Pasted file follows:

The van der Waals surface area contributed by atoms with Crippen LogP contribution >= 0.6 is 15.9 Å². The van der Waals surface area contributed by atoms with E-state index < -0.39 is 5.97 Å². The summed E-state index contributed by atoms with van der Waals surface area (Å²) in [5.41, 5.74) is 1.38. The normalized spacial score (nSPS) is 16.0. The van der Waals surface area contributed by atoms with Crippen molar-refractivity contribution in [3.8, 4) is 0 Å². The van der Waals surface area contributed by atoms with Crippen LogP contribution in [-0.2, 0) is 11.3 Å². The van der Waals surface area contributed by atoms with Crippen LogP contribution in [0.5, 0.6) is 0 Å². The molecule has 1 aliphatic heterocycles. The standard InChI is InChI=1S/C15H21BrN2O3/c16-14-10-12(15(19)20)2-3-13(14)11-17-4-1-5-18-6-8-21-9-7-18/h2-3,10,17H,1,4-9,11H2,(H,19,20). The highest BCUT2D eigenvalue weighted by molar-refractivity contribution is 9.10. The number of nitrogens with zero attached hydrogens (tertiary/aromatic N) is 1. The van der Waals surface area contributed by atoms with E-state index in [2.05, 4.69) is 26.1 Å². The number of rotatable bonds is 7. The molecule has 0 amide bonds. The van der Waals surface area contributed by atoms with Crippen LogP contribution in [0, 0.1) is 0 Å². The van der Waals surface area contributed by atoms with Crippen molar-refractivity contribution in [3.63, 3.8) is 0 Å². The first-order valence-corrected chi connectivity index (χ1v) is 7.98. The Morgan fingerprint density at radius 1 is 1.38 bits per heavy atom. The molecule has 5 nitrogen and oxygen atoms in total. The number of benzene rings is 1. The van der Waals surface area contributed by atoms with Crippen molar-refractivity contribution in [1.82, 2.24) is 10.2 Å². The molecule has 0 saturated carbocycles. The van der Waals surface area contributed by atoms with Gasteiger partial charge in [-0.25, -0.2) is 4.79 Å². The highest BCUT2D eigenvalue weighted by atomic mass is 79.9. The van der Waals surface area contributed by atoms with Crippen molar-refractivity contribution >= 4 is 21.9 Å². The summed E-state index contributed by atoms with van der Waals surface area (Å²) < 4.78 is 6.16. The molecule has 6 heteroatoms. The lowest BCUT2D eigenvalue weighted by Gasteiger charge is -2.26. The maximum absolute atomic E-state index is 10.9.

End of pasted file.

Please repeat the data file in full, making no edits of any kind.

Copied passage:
The van der Waals surface area contributed by atoms with Crippen LogP contribution >= 0.6 is 15.9 Å². The van der Waals surface area contributed by atoms with E-state index < -0.39 is 5.97 Å². The summed E-state index contributed by atoms with van der Waals surface area (Å²) in [5.41, 5.74) is 1.38. The normalized spacial score (nSPS) is 16.0. The van der Waals surface area contributed by atoms with Crippen molar-refractivity contribution in [3.8, 4) is 0 Å². The van der Waals surface area contributed by atoms with Crippen LogP contribution in [-0.2, 0) is 11.3 Å². The van der Waals surface area contributed by atoms with Crippen LogP contribution in [0.5, 0.6) is 0 Å². The molecule has 1 aliphatic heterocycles. The standard InChI is InChI=1S/C15H21BrN2O3/c16-14-10-12(15(19)20)2-3-13(14)11-17-4-1-5-18-6-8-21-9-7-18/h2-3,10,17H,1,4-9,11H2,(H,19,20). The highest BCUT2D eigenvalue weighted by molar-refractivity contribution is 9.10. The number of nitrogens with zero attached hydrogens (tertiary/aromatic N) is 1. The van der Waals surface area contributed by atoms with E-state index in [2.05, 4.69) is 26.1 Å². The number of rotatable bonds is 7. The molecule has 0 amide bonds. The van der Waals surface area contributed by atoms with Crippen LogP contribution in [0, 0.1) is 0 Å². The van der Waals surface area contributed by atoms with Crippen molar-refractivity contribution in [3.63, 3.8) is 0 Å². The first-order valence-corrected chi connectivity index (χ1v) is 7.98. The Morgan fingerprint density at radius 1 is 1.38 bits per heavy atom. The molecule has 5 nitrogen and oxygen atoms in total. The number of benzene rings is 1. The van der Waals surface area contributed by atoms with Crippen molar-refractivity contribution in [1.82, 2.24) is 10.2 Å². The molecule has 0 saturated carbocycles. The van der Waals surface area contributed by atoms with Gasteiger partial charge in [-0.25, -0.2) is 4.79 Å². The highest BCUT2D eigenvalue weighted by atomic mass is 79.9. The van der Waals surface area contributed by atoms with Crippen molar-refractivity contribution >= 4 is 21.9 Å². The summed E-state index contributed by atoms with van der Waals surface area (Å²) < 4.78 is 6.16. The molecule has 6 heteroatoms. The lowest BCUT2D eigenvalue weighted by Gasteiger charge is -2.26. The maximum absolute atomic E-state index is 10.9.